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PC turn based strategy games in the vein of Fire Emblem Final Fantasy Tactics?
Xcom has permadeath like Fire Emblem if you care about that.
some pathetic posts in this topic
Turn-based tactics on PC:
>Temple of Elemental Evil (not grid-based but uses a movement meter which works identically, can be modded with Co8 to control 8 units)
>Jagged Alliance 2 (the godfather of TBT even without the 1.13 overhaul, includes a strat mode and is prob the most intelligently coded, conceptualized and executed game I've ever seen, it invokes admiration (bowdown)
Jagged Alliance 2 is good even without 1.13. With 1.13, it is AWESOME. Not sure when the new kickstarter Jagged Alliance will be released though.
XCom: UFO Defense and Terror from The Deep - Old retro style original Xcom
XCom: Enemy Unknown - pretty new
Steel Panthers 3 - Quite old, but that kind as well
You could try Kamidori Alchemy Meister. It's a visual novel/eroge/srpg rolled into one. There's crafting and special character outfits (dif elements) that change the appearance of the main characters. Those main characters also have skill trees for each of those special outfits and all the characters have skills that can be equipped and unlocked through leveling.
3DS FC: 3093-8370-8738
Not sure if the two are connected in anyway, but I know Civilization V changed to a hex based system (the past ones were all the normal grid system). What is the advantage for turn based games to be hex based?
I normally don't play turn based games, so I am just wondering...
I googled it
I think that's about as detailed of an answer as you're going to get.
- Grid based movement... check (Wesnoth is actually hex based... much better IMHO)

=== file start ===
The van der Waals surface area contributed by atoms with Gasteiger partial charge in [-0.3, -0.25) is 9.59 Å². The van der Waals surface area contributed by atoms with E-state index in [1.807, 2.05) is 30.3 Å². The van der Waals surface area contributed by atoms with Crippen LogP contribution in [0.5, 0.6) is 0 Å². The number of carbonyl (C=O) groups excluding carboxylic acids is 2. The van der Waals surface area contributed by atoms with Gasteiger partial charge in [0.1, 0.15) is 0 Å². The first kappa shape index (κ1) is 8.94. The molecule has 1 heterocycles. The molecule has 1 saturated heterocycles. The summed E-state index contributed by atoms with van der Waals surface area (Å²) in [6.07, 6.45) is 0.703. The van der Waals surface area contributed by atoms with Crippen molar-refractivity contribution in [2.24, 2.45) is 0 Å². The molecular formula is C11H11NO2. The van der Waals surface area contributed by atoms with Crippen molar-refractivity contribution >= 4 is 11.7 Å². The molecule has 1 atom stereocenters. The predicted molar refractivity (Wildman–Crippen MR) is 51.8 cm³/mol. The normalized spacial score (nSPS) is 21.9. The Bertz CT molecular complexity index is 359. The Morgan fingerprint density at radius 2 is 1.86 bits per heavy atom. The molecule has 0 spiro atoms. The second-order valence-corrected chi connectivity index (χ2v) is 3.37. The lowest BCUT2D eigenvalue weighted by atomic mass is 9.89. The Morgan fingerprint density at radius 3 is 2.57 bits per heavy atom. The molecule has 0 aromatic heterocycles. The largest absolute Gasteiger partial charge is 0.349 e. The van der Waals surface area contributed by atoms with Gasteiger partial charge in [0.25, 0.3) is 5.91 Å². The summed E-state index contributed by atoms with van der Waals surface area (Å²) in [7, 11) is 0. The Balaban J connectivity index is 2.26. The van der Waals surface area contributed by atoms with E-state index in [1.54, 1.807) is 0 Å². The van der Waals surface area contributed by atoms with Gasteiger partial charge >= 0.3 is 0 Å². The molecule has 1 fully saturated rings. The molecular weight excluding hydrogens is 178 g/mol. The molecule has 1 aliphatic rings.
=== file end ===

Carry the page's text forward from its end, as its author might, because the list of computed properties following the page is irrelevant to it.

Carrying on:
not sure how you can say hex > square. grid can be hex or square, it's more design consideration as related to art assets than any combat tactical versatility one holds over the other.
for example, Fallout 1/2/Tactics employ your "superior" hexgrid, but the combat isn't anywhere near as complex or rigorous as Jagged Alliance 2, which resolved the limitations of square with a bag of tricks.
ToEE doesn't even use a grid, it's amazing how they coded it. there's just a coloured action meter that gives feedback of movement and combat actions with coloured segments. it's very cool because if you hold down the alt key you can see what the movement will entail in committing to it not just for you but what attack of opportunity (if any) the enemy will get on you as you weave thru and perform an action. this is done dynamically: a coloured line appears and you can move it around at-will and the line changes colour and shows what risks are entailed.
in JA2, you can't really tell what the enemy's gonna do like this, once you commit you are at the mercy of enemy interrupts (this is both good and bad, i prefer the ToEE way personally).
imo, more TBT games should use a meter, ToEE is 2nd only to JA2 overall but it's melee combat is 10 times as complex and interesting due to the meter and sheer variety of radial actions.
not directed at you:
Wizardry 8 is a blobber and is somewhat tactical but positioning of units is nowhere near as fleshed out as the others.
They've already been mentioned, but I also recommend the King's Bounty games. The combat is turn based, and they're rather addictive games. You don't need great hardware for them, either. My old PC (Pentium 4 from 2002/1GB RAM/7900GS 256MB) ran The Legend and Armored Princess perfectly.
not exactly on the PC (emulation)
but i suggest heavily on the Front mission series.....front mission 3, 4 and 5
i would start with 3....if you can get past the graphics
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I've never played it, but I heard this game is an SRPG/TBT game.
Also available on Steam IIRC.
Also, Chess is a game of skill much like all gameplay only video games. So it is pretty mindless if you think about it.-mtjormitch